In the meantime, Marisa, who has been watching us with apparent pleasure, comes over and speaks, in Italian, asking where we’re from. She hugs us all and then brings a plate of fresh Italian cookies. We take pictures. She hugs us again, and somehow, everyone manages to get me back to the hotel.
The next morning I ask about the Godfather tour. Fariba discovers that it’s a couple of hours away, doable the next day when we head to Messina. I am patient because it’s Sicily, and I know that whatever else might happen, we will eat and drink again tonight, though maybe not grappa. We stroll the alleyways trying to find a path to the beach. We ask mechanics for the way; my wife speaks French to them because in her multi-lingual mind, everyone knows everything. They try English on us and direct us to the beach. We walk single file as Vespas blow by. And there it is: blue, clear.
None of us wants to swim or even get sandy. We just watch the lapping waves and wonder. Soon, we want cappuccino. My wife keeps pointing us to houses that have half-opened doors, believing that someone will take us in, or to foggy closed doors that perhaps were open once, a long long time ago. We find “Cappucino,” only Ali orders latte and receives a glass of steamed milk. We laugh; we are laughing often now, and watch the women across the way drawing laundry in from the lines outside their windows.
Phillippe has told us of a pizzeria within blocks of our hotel, where we plan to have supper.
“It is walking distance,” he says, “but I advise you not to walk.” We are Americans, some of us transplanted, and we live by our own minds. The walk takes fifteen minutes, straight up on a narrow sidewalk beside which cars scream by.
“Whose idea was it to walk?” everyone asks.
“Mine,” I say.
The pizzeria is named Chalet du Costanza, and we laugh again, hoping it’s the inspiration for the “Seinfeld” episode where George’s father Frank travels to Sicily to find his cousin Carlo, and then once they meet, Frank says “goodbye’ and heads home again.
Chalet du Costanza is a very modern bistro, serving organic pizza. And it’s good…as good as Sidewalk Pizza in Traveler’s Rest, SC.
After, Fariba and Ali retire, their daughter, my wife, my daughter, and I venture out in the van, seeking nightlife. We drive winding mountain roads for twenty minutes, through a more posh Palermo, and find ourselves at another square near the beach, where boys are playing soccer, dogs are sitting upright on benches, and American rap music beats us to a pulp. We sit for a spell, and the doggie on my left makes me pine for my Maxie. The breeze helps me breathe. As we drive back to our hotel, getting lost only once, I think of the Mountain Brook area of Birmingham where my grandmother lived, and of tomorrow when the Godfather tour looms.
On toward Messina, but we get a late start, and stopping too often for more food and cappuccino, we decide to find our next hotel before we find the Godfather. This hotel is even better than the last, as our back door opens onto a veranda overlooking the sea. Everyone gets calm and quiet, and no one wants to return to the car for any tour of any kind. Later, we walk to the beach and skip stones into the Mediterranean. Whatever else I do in life, I will be able to say I touched the stone that landed in this ancient sea. I will also know that my stones skipped only twice, because I’ve never been proficient at skipping stones.
My wife’s stone skips four times.
Our friends retire for the night after an early supper, but my wife, daughter, and I find a rooftop café and order more food: fried eggplant, cheese, and salami, with plenty of red wine. We talk about our lives. Our daughter explains why she decided to break up with her boyfriend of ages past, and why she’s happy now with her new one. Here eyes shine and so do ours, for we’re the kind of parents whose mid-twenty-year old daughter wants to leave everyone else and go on a vacation to Italy with us.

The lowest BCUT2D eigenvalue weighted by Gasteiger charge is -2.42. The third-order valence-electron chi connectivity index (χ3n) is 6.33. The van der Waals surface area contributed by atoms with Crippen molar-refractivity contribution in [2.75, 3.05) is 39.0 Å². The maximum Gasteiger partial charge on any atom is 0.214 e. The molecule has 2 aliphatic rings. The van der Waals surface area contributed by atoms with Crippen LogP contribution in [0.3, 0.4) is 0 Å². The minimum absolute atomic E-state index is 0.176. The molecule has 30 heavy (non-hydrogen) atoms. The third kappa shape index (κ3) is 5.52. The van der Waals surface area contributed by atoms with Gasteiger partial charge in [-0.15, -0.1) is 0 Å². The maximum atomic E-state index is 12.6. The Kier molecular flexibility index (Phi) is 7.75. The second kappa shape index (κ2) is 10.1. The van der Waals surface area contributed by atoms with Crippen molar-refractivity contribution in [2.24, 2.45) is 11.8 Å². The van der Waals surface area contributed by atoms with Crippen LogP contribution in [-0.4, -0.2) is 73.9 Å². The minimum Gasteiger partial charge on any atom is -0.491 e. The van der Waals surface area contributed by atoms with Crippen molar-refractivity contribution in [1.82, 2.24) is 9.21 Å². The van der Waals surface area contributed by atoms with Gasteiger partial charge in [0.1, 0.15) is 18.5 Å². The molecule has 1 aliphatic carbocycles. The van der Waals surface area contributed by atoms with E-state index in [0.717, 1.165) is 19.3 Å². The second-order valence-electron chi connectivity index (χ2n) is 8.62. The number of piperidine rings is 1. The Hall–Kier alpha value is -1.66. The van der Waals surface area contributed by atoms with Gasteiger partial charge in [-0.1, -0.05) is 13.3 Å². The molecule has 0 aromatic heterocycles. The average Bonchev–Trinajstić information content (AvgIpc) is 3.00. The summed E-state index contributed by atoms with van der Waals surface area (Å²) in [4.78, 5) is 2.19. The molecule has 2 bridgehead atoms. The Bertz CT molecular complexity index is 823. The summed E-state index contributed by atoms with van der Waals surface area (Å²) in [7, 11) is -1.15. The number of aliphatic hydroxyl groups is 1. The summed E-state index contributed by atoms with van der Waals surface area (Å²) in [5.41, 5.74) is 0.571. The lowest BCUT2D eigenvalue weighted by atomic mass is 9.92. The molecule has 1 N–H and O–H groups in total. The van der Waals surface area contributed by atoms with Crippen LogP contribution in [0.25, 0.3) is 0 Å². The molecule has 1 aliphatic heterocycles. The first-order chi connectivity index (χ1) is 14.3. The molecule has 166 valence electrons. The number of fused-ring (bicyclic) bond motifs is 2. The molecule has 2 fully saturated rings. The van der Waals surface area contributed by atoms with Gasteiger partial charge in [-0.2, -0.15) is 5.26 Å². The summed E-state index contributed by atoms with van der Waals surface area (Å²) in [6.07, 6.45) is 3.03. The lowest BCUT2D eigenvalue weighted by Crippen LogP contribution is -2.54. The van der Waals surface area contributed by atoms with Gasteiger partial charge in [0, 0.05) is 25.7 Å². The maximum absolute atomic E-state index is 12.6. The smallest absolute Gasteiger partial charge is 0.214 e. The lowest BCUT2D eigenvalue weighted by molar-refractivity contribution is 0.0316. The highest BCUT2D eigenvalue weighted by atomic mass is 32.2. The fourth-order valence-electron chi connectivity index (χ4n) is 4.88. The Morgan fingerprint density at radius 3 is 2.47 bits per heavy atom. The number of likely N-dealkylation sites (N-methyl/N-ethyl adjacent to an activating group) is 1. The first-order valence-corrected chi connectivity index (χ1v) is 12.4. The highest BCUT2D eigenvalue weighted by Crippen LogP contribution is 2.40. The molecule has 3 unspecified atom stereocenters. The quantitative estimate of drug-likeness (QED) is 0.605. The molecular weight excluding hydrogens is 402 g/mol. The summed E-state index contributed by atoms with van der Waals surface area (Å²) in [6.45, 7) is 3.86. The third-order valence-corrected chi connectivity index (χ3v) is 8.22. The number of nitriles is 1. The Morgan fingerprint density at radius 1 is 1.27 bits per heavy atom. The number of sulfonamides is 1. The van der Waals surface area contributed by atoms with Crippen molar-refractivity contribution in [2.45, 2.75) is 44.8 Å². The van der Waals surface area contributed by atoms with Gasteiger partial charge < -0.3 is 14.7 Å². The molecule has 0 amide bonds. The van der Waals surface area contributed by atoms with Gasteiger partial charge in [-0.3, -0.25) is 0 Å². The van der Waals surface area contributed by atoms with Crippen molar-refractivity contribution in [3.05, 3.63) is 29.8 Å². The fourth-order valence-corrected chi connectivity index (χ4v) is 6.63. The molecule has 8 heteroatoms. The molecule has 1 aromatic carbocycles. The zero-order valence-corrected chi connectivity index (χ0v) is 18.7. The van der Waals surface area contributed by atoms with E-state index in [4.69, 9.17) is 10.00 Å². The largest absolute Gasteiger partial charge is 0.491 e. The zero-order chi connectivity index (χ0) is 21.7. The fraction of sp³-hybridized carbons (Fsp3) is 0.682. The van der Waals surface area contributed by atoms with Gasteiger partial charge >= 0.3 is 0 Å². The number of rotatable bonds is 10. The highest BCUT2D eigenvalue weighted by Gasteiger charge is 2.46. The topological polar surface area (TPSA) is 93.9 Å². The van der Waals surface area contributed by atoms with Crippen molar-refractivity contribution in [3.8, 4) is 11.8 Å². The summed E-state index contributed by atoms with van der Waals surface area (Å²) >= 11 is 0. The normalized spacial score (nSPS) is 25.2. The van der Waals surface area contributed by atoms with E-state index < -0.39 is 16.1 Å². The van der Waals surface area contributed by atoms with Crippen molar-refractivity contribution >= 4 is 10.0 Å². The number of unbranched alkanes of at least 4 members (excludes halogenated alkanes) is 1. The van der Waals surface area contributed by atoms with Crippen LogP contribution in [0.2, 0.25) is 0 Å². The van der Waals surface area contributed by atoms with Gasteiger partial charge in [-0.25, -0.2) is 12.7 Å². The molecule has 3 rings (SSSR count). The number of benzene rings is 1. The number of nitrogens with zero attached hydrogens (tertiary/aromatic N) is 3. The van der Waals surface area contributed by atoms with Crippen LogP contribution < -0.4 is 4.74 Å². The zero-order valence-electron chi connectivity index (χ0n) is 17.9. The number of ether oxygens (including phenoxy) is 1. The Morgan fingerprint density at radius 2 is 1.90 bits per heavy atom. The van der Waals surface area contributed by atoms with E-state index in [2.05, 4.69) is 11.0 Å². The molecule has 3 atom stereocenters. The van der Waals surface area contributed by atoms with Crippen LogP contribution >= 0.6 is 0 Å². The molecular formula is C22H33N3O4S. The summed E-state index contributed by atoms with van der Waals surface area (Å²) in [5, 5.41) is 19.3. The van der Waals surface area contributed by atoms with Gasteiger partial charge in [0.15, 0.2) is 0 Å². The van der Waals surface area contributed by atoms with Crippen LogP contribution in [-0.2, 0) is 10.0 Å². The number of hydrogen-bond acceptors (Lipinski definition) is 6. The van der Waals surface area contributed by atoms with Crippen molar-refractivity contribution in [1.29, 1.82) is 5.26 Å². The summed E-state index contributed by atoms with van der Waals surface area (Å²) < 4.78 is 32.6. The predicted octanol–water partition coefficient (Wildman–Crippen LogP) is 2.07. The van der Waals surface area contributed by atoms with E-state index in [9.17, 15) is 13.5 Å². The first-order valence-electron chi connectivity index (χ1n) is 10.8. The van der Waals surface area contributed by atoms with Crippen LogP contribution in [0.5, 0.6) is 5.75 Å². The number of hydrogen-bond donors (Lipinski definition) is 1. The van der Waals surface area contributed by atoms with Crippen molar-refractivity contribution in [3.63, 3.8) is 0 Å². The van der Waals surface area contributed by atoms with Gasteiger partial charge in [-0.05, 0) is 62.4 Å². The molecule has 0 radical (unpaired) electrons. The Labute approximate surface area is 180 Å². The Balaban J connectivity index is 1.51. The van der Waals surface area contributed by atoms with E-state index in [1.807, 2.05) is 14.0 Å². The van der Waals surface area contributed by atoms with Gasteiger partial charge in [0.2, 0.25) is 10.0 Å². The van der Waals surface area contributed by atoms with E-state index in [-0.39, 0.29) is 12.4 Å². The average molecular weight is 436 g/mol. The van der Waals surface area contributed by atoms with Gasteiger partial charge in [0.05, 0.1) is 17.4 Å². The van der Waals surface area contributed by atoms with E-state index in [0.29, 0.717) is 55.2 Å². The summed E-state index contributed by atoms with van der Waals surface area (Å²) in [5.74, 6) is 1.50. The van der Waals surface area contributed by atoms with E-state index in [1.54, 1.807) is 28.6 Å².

On the next morning, we see the Godfather. Only we don’t. Life has a funny way of directing travelers to places and people that only life understands. Everyone but Ali and I hit the beach, and by checkout time, they are tired and happy, and it’s time to move, as our next destination on the mainland is a good-metered distance away.
We look for cappuccino, and our phones say towns are coming, but as we navigate them, everything is either closed for siesta, or, in one remote village by the sea, under new construction. We drift up the mountains and soon stop in the quaintest Italian village of them all. I would tell you the name, but I don’t want you spoiling it. At the café, by the mountain’s edge, we see the sea and the miles we’ve just traversed. Our waiter brings our cappuccinos and biscuits, and it’s as if everything was meant for us to be here. Now. A car stops by our van; an older woman emerges carrying bags of groceries. Only they’re not groceries, but recyclables. She walks out of our sight with two bags, and leaves the third by our left front fender. She returns and walks over to us. She speaks entirely in Italian, and we respond in what little Italian, French, Farsi, and English we know. She smiles and keeps talking. Smiles again, and then heads off somewhere, perhaps even her home.
She leaves the bag of recyclables by the left fender of our van.
We are ready to go, and so I pick the bag up, place it on the sidewalk, and we push on, hoping against retribution.
As we drive the narrow cobblestoned streets of our favorite new village, my daughter says,
“Oh, you know what we forgot?”
“It’s Ok,” I say. I’ve seen the movie five times.” Then I tease, “The one thing I asked to do…”
Fariba says that this means we’ll come back one day, especially for the Godfather tour.
Yes, I think, but we have seven days left on this trip. And it took me sixty-three years to get here. Still, I am happy. I have learned new words like “Braciole,” and toured the Mediterranean. I’ve even driven the van. And at least one waiter has toasted me and brought me home.